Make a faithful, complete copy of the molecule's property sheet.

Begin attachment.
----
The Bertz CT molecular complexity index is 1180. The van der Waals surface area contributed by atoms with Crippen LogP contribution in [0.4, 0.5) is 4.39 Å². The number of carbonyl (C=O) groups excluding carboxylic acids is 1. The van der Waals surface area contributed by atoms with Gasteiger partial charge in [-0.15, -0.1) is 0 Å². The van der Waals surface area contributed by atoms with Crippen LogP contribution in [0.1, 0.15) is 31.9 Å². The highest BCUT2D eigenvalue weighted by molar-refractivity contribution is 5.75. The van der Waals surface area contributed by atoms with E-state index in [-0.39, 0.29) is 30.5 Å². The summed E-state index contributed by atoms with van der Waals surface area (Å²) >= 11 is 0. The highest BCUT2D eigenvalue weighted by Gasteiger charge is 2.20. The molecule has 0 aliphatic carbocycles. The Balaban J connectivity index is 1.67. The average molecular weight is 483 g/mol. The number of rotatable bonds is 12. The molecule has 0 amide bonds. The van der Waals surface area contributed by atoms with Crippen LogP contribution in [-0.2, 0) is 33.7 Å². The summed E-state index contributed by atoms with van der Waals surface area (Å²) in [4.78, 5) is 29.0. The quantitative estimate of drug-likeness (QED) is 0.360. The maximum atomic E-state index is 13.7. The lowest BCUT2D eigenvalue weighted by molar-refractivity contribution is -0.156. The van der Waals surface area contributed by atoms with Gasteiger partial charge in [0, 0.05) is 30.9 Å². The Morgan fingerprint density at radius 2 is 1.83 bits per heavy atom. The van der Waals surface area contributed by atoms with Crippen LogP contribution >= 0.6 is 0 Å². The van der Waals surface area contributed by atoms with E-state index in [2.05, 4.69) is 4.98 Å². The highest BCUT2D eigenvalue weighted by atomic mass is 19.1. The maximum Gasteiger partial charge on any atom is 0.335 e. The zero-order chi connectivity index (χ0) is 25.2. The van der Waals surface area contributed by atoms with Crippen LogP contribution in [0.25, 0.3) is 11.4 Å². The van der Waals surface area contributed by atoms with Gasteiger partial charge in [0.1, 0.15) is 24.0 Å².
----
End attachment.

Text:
The Bertz CT molecular complexity index is 1180. The van der Waals surface area contributed by atoms with Crippen LogP contribution in [0.4, 0.5) is 4.39 Å². The number of carbonyl (C=O) groups excluding carboxylic acids is 1. The van der Waals surface area contributed by atoms with Gasteiger partial charge in [-0.15, -0.1) is 0 Å². The van der Waals surface area contributed by atoms with Crippen LogP contribution in [0.1, 0.15) is 31.9 Å². The highest BCUT2D eigenvalue weighted by molar-refractivity contribution is 5.75. The van der Waals surface area contributed by atoms with E-state index in [-0.39, 0.29) is 30.5 Å². The summed E-state index contributed by atoms with van der Waals surface area (Å²) >= 11 is 0. The highest BCUT2D eigenvalue weighted by Gasteiger charge is 2.20. The molecule has 0 aliphatic carbocycles. The Balaban J connectivity index is 1.67. The average molecular weight is 483 g/mol. The number of rotatable bonds is 12. The molecule has 0 amide bonds. The van der Waals surface area contributed by atoms with Crippen LogP contribution in [-0.2, 0) is 33.7 Å². The summed E-state index contributed by atoms with van der Waals surface area (Å²) in [4.78, 5) is 29.0. The quantitative estimate of drug-likeness (QED) is 0.360. The maximum atomic E-state index is 13.7. The lowest BCUT2D eigenvalue weighted by molar-refractivity contribution is -0.156. The van der Waals surface area contributed by atoms with Gasteiger partial charge in [0, 0.05) is 30.9 Å². The Morgan fingerprint density at radius 2 is 1.83 bits per heavy atom. The van der Waals surface area contributed by atoms with Crippen LogP contribution >= 0.6 is 0 Å². The van der Waals surface area contributed by atoms with E-state index in [2.05, 4.69) is 4.98 Å². The highest BCUT2D eigenvalue weighted by atomic mass is 19.1. The maximum Gasteiger partial charge on any atom is 0.335 e. The zero-order chi connectivity index (χ0) is 25.2. The van der Waals surface area contributed by atoms with Crippen LogP contribution in [0.25, 0.3) is 11.4 Å². The van der Waals surface area contributed by atoms with Gasteiger partial charge in [0.1, 0.15) is 24.0 Å².